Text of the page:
Since Will brought up the subject of not being able to make any real money on new drugs let me ask about the Huge money making cancer research in this country. How much of the millions being collected is paying for any real research or simply keeping thousands employed?
Any creditable advance would go to a large organization or several, not to a single person or small shop somewhere, making the incentives hardly worth it.
Who's going to make a breakthrough announcement and why would they? Because it's the right thing to do...........right.

Hope I'm wrong.

April 25, 2013 1:39 PM

It takes an adult to not grab for the easy way out and actually invest in the future. I don't think it will happen in India for a while. China has the same problem, but if they do come up with drugs they will want patent protection.

As to the cost of new drugs, we are approaching the point in computer processing where we may be able to design drugs by molecular topology, and folding technology. A molecule can be then designed to fit into the surface of the target and tear open the skin of a microbe thereby killing it. New things are coming, and expenses should go down in the next 20-30 years.

April 25, 2013 3:58 PM

The Times really is REALLY opposed to paying drug companies back their research investments. They're bemoaning the fact that the FDA won't let generic drug companies make OxyContin. They're more concerned for people buying pills cheap than for giving an incentive to invent new drugs.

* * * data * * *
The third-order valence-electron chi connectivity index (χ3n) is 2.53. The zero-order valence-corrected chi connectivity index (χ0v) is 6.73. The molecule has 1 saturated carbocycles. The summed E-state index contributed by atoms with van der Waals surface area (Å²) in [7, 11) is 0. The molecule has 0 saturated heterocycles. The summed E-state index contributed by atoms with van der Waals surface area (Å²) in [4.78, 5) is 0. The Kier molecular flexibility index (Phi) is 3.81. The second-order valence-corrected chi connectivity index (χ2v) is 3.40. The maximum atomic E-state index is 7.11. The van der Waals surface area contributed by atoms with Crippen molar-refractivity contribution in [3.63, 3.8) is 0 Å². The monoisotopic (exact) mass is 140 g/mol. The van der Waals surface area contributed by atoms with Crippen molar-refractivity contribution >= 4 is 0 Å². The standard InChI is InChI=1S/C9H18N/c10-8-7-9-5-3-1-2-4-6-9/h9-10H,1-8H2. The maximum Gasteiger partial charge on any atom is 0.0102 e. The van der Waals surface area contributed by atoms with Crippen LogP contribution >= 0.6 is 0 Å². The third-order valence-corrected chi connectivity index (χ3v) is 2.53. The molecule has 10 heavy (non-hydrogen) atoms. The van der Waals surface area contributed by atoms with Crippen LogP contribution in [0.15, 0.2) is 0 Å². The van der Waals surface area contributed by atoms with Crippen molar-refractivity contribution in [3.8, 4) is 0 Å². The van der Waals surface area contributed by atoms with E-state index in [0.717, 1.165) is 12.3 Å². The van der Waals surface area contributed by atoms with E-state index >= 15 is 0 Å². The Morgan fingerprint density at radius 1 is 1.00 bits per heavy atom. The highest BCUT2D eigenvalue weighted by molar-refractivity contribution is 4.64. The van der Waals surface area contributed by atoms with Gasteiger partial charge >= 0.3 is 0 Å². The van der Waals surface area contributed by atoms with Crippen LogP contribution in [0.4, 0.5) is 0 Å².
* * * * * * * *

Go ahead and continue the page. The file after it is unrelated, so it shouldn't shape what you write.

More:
An "extended release" form of OxyContin was approved in the mid-1990s. Although the active ingredient, oxycodone, was supposed to be released gradually for patients who needed round-the-clock pain relief, some users found ways to crush, break or dissolve the tablets so that the narcotic could be taken in a big, potentially fatal dose.

In 2010, Purdue Pharma won F.D.A. approval to market a reformulated product that had the same ingredients but was harder to break or crush. It was less usable for snorting; if dissolved, it would form a gel that would be hard to inject. Purdue Pharma withdrew the old and more easily abused product from the market.

This week, just as the company's patent was set to expire, opening the way for generic competition, the F.D.A. ruled that the old formulation had been withdrawn for safety or effectiveness reasons. Generic companies, which had been poised to offer cheaper copies of the old formulation, could no longer do so.

The public can only hope that generic companies succeed in marketing their own abuse-deterrent formulations so that they can compete with Purdue Pharma's product without infringing its patents on the new formulation, which could extend until 2025. That would help keep prices down and protect the public.

Protect the public! From what? Protect the public from any new drugs, of course.

April 25, 2013 6:17 PM

One more thought. Where does the profit from these drugs go? It goes back into new drug research. Sure we could stop the "greedy" drug companies and cut off their profits. That works just about as well as the old story about killing the goose that laid golden eggs to get at all that gold. Kill the profit and no more life saving drugs. But socialists don't think beyond tomorrow's election. And besides, if people live longer, it will again break the government's already broken budget for health care.

April 25, 2013 6:40 PM

The Times is at least consistent. They dn't like genetic patents either:

I’m all for innovation and the right to protect intellectual property, but when there is a clear monopoly and human lives are at stake, we need legislative action for rational and appropriate pricing. We don’t make vaccines prohibitively expensive so only the rich can protect themselves. Nor should we let other preventive measures that can save thousands of lives be priced at levels far above what normal “market conditions” would suggest.

May 21, 2013 7:13 AM